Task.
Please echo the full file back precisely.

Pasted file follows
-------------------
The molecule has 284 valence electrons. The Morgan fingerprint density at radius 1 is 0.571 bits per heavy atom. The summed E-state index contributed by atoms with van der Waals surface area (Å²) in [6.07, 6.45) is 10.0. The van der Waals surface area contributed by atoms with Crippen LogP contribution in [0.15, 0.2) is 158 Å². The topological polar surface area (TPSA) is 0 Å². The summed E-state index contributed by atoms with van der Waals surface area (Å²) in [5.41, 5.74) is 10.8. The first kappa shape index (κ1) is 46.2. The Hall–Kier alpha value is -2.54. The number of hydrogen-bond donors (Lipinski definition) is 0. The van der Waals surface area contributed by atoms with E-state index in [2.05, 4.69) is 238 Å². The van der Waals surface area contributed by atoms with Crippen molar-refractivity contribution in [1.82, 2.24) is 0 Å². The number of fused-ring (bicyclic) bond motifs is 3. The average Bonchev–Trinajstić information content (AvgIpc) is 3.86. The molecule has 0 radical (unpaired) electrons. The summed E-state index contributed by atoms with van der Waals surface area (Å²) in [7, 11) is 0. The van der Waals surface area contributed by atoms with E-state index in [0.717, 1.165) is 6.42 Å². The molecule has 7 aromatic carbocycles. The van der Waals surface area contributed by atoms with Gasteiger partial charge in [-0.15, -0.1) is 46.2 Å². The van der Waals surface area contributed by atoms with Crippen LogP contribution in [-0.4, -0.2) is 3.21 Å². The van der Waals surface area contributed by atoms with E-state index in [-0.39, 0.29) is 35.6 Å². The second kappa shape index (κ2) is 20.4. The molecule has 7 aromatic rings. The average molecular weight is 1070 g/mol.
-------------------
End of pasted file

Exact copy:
The molecule has 284 valence electrons. The Morgan fingerprint density at radius 1 is 0.571 bits per heavy atom. The summed E-state index contributed by atoms with van der Waals surface area (Å²) in [6.07, 6.45) is 10.0. The van der Waals surface area contributed by atoms with Crippen LogP contribution in [0.15, 0.2) is 158 Å². The topological polar surface area (TPSA) is 0 Å². The summed E-state index contributed by atoms with van der Waals surface area (Å²) in [5.41, 5.74) is 10.8. The first kappa shape index (κ1) is 46.2. The Hall–Kier alpha value is -2.54. The number of hydrogen-bond donors (Lipinski definition) is 0. The van der Waals surface area contributed by atoms with E-state index in [2.05, 4.69) is 238 Å². The van der Waals surface area contributed by atoms with Crippen molar-refractivity contribution in [1.82, 2.24) is 0 Å². The number of fused-ring (bicyclic) bond motifs is 3. The average Bonchev–Trinajstić information content (AvgIpc) is 3.86. The molecule has 0 radical (unpaired) electrons. The summed E-state index contributed by atoms with van der Waals surface area (Å²) in [7, 11) is 0. The van der Waals surface area contributed by atoms with E-state index in [0.717, 1.165) is 6.42 Å². The molecule has 7 aromatic carbocycles. The van der Waals surface area contributed by atoms with Gasteiger partial charge in [-0.15, -0.1) is 46.2 Å². The van der Waals surface area contributed by atoms with Crippen LogP contribution in [-0.4, -0.2) is 3.21 Å². The van der Waals surface area contributed by atoms with E-state index in [-0.39, 0.29) is 35.6 Å². The second kappa shape index (κ2) is 20.4. The molecule has 7 aromatic rings. The average molecular weight is 1070 g/mol.